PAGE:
For some hundred and fifty years, the United States was the major safety valve of the world. Our parents, grandparents, or great-grandparents came to America to escape the stagnation, wars and famines that were so common under European and Asian despots.
       The steady flow of impoverished immigrants to America turned into a flood in the middle and late 1800s. My great-grandfather left Germany in the 1860s, along with over 800,000 other Germans. New rail and shipping lines had lowered transportation costs significantly. And German farmers were having trouble competing with less expensive agricultural goods imported from the new world. So, German farmers had to choose between declining living standards and a long voyage to the new world. Notice, though, that by leaving Germany, German emigrants were making both the old world and the new world better off. Wages tend to rise as people depart since employers offer higher wages to attract replacement workers from the remaining population. In Germany, farm labor became more scarce as the laborers left for the new world.
       In America, richer lands were brought into cultivation by newly arrived immigrants from Germany and other nations. And millions of immigrants from the failing farms of the old world were drawn into the booming manufacturing sector, settling in the growing urban centers of America.
       But why didn’t immigration drive down wages in America? If fewer people in old-world countries tended to drive up wages, you would think that all those people pouring into the new world would drive down wages. Well, yes and no. The American economy of the nineteenth century was dynamic and growing. Immigrants did tend to drive down wage rates for some jobs, but many immigrants took advantage of economic freedom in America to start new businesses, sometimes founding whole industries. Immigrant entrepreneurs vastly stimulated the demand for labor and helped bid up wage rates.
       Another of my ancestors fled Ireland, where various policies had so distorted farming and. impoverished the people that mass famine followed the failure of the potato crop. Millions died, but millions more escaped to America where they started over. When millions of desperately poor Irish men and women poured into American cities, along with millions of other immigrants, it was like pouring gasoline onto the American economic fire. A rapidly growing U.S. economy spurted ahead even faster.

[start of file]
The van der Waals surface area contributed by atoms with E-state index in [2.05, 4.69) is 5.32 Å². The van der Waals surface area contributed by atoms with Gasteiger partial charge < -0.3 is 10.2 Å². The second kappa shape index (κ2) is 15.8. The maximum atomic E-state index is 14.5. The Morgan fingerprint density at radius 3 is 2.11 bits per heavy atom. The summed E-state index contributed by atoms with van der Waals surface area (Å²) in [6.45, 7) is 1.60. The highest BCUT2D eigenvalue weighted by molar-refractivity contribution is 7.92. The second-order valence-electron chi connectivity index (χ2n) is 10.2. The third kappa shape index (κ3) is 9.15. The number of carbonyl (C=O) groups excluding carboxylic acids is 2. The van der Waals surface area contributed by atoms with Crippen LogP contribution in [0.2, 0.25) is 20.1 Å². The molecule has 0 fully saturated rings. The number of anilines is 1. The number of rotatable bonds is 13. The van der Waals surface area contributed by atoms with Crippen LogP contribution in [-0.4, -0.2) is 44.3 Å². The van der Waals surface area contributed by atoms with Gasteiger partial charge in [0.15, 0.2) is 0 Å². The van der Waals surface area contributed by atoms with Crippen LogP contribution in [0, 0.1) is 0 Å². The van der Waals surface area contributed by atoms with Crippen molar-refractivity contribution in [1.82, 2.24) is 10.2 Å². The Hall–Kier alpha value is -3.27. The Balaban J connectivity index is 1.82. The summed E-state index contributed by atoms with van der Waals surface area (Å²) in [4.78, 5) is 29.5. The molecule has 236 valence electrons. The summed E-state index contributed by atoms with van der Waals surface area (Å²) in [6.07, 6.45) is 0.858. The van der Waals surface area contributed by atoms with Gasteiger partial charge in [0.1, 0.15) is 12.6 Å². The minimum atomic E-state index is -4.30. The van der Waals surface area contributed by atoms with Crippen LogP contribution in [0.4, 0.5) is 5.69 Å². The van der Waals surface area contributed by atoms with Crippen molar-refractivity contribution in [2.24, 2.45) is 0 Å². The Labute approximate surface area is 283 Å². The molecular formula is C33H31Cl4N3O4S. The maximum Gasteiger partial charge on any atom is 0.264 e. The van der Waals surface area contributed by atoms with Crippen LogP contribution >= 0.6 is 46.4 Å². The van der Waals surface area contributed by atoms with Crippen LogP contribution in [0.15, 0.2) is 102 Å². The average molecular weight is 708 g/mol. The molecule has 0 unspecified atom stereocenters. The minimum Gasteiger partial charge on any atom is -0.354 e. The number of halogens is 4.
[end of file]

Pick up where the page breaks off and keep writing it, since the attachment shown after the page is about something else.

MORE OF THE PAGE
The analogy is apt. Gasoline explodes when the circumstances are right, and for gasoline the circumstances are right when there is oxygen and a spark. For people, poverty is the oxygen and economic liberty is the spark. The Irish worked hard. Other immigrants did much the same, putting in long days and resting only on the Sabbath. Hard work and frugal habits paid off for most, and they left their children and grandchildren a better life.
       Poverty still exacted a heavy toll. Long hours of mind-numbing factory labor paid for food and shelter but exhausted the minds and bodies of city workers, just as manual labor from dawn to sunset exhausted agricultural workers. These were transition years, when machines were slow and dangerous by today’s standards. The transition from agriculture to early manufacturing to the advanced manufacturing and service industries of today consumed much of the lives of our ancestors. These hard-working men and women spent their lives creating the wealth many of us take for granted.
       So now that the average American is so stunningly wealthy by historical standards (though probably poor by some future standard), it is time to share the wealth—that is, the wealth of opportunity. Even with the massive taxation and economic intervention of our government (which should be ended), our society offers life-saving opportunities for the impoverished millions of the world. And a steady flow of new, industrious people would light new fires of freedom and prosperity not only here but all over the world.
       The world benefits from emigration and immigration—economically, politically and culturally—innovation flourishes, wages rise, cultures mingle, and progress continues. The flow of peoples, like the flow of goods, should be free.

Chapter 18
Table of Contents